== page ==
Since 2001, in solidarity with other migrant rights organizations around the world, NNIRR has commemorated this day with members and allies. Each year we assist growing numbers of local events and initiatives with widely-endorsed call-to-actions, educational and organizing materials, and commemorative posters and t-shirts.
International Migrants Day 2009
NNIRR's recently-released human rights report, "Guilty by Immigration Status", documents how inter-agency and local police collaboration around immigration law enforcement, especially through the 287g agreements and the Secure Communities Program, have undermined community safety and made immigrants even more vulnerable to abuse and exploitation.
The global economic crisis further burdened already vulnerable immigrant communities around the world, and those in the U.S. were no exception. For the first time in decades, immigrants were forced to reduce their remittances to their families abroad, who themselves faced increasing hardships as most countries in the Global South were not immune to the crippling effects of the crisis. Many immigrants also become subject to scapegoating, as xenophobic rhetoric blamed immigrants and clouded failed economic policies. Many ruthless employers also used the crisis to further exploit their immigrant workers.
As this year's International Migrants Day also falls during the United Nations Framework Convention on Climate Change (UN Climate Summit) in Copenhagen, we also recognize the estimated 25 million people around the world who have suffered from forced displacement from their homelands and communities due to the devastating effects of climate change, more than those displaced by war. This number is expected to go up to 250 million in less than 50 years. By 2100, more than 20 countries are expected to experience 30-60% of agricultural and food production loss, 2.3 billion people will be threatened by mega-droughts, and almost 90% of people in rural communities around the world will lose their livelihoods.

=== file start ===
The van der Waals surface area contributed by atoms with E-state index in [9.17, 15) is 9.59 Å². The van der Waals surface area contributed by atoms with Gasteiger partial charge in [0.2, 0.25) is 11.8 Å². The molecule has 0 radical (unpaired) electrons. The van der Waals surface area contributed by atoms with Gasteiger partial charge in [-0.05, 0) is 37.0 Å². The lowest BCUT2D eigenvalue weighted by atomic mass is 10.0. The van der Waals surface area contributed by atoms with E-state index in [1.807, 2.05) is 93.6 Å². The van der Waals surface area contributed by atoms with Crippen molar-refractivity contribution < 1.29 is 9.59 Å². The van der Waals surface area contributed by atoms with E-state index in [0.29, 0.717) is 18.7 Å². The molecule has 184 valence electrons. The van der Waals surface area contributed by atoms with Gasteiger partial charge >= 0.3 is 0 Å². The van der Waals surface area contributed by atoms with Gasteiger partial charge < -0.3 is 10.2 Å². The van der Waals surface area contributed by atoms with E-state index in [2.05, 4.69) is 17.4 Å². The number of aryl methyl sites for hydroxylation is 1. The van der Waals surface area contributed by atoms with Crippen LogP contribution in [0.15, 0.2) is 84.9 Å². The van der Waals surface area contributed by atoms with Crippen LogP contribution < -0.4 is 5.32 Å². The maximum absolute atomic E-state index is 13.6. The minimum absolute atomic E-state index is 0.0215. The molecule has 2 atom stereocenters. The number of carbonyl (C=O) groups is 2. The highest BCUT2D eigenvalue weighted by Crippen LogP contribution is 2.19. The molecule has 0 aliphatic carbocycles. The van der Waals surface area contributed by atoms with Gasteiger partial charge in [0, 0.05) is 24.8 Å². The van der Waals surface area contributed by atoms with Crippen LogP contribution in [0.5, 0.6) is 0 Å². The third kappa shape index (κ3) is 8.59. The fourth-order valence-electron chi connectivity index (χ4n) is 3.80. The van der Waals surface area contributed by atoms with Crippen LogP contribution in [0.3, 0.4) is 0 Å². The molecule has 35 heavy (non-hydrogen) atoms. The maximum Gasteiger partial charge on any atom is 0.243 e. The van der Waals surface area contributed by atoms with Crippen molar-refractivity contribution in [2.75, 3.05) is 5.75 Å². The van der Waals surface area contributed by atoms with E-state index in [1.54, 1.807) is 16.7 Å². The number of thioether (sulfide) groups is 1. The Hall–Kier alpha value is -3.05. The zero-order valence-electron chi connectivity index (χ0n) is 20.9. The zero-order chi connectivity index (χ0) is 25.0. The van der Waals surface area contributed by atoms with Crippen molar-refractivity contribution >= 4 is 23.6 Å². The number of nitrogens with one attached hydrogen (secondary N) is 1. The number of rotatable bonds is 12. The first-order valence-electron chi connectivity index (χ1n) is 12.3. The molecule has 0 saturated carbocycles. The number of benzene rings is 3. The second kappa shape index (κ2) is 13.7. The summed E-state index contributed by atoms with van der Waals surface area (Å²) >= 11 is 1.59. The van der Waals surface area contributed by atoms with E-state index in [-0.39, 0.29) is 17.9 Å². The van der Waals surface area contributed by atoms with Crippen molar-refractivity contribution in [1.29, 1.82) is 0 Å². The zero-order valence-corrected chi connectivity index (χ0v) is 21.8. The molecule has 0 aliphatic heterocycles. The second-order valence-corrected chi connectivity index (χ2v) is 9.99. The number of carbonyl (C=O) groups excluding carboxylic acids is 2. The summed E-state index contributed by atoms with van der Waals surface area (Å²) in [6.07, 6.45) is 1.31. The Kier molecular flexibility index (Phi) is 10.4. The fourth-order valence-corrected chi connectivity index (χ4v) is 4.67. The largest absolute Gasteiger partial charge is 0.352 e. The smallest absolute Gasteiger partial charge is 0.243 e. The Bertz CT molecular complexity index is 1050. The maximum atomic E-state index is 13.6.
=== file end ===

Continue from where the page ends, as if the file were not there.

Especially on International Migrants Day, when we recognize and honor migrants throughout the world, we need to raise awareness about the need for policies that ameliorate involuntary displacement and forced migration, including climate justice, fair trade and sustainable community development, and fulfilling the need and access to healthcare, education, housing, jobs and safe, healthy environments.
Presented by Jack Ballantyne, Ph.D. and Pam Marshall, M.S., this webinar will offer advanced education to practitioners on issues involving timing of evidence collection, advances in forensic DNA technology, and factors affecting time since intercourse intervals. At the end of the event, attendees will:
Have an increased understanding of timing considerations for sexual assault examination;